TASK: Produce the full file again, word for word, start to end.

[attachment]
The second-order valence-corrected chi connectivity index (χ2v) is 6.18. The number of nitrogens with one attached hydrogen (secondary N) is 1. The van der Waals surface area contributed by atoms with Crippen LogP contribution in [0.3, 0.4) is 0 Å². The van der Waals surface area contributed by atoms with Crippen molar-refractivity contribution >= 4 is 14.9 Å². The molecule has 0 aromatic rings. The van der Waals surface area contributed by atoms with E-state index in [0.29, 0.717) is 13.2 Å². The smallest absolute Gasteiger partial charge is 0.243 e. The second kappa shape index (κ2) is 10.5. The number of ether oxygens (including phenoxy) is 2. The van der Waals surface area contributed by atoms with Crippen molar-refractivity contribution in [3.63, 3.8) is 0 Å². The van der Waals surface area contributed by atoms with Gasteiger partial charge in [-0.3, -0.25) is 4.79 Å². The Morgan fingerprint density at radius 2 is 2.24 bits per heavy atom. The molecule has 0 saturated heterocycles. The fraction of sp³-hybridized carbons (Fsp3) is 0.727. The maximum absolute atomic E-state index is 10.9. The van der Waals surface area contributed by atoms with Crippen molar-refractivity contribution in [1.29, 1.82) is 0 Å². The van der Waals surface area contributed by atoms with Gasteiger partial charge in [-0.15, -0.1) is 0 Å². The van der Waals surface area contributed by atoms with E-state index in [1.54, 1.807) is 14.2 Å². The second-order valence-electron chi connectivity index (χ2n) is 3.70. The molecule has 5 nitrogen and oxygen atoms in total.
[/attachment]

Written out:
The second-order valence-corrected chi connectivity index (χ2v) is 6.18. The number of nitrogens with one attached hydrogen (secondary N) is 1. The van der Waals surface area contributed by atoms with Crippen LogP contribution in [0.3, 0.4) is 0 Å². The van der Waals surface area contributed by atoms with Crippen molar-refractivity contribution >= 4 is 14.9 Å². The molecule has 0 aromatic rings. The van der Waals surface area contributed by atoms with E-state index in [0.29, 0.717) is 13.2 Å². The smallest absolute Gasteiger partial charge is 0.243 e. The second kappa shape index (κ2) is 10.5. The number of ether oxygens (including phenoxy) is 2. The van der Waals surface area contributed by atoms with Crippen molar-refractivity contribution in [3.63, 3.8) is 0 Å². The van der Waals surface area contributed by atoms with Gasteiger partial charge in [-0.3, -0.25) is 4.79 Å². The Morgan fingerprint density at radius 2 is 2.24 bits per heavy atom. The molecule has 0 saturated heterocycles. The fraction of sp³-hybridized carbons (Fsp3) is 0.727. The maximum absolute atomic E-state index is 10.9. The van der Waals surface area contributed by atoms with Crippen molar-refractivity contribution in [1.29, 1.82) is 0 Å². The van der Waals surface area contributed by atoms with Gasteiger partial charge in [-0.15, -0.1) is 0 Å². The van der Waals surface area contributed by atoms with E-state index in [1.54, 1.807) is 14.2 Å². The second-order valence-electron chi connectivity index (χ2n) is 3.70. The molecule has 5 nitrogen and oxygen atoms in total.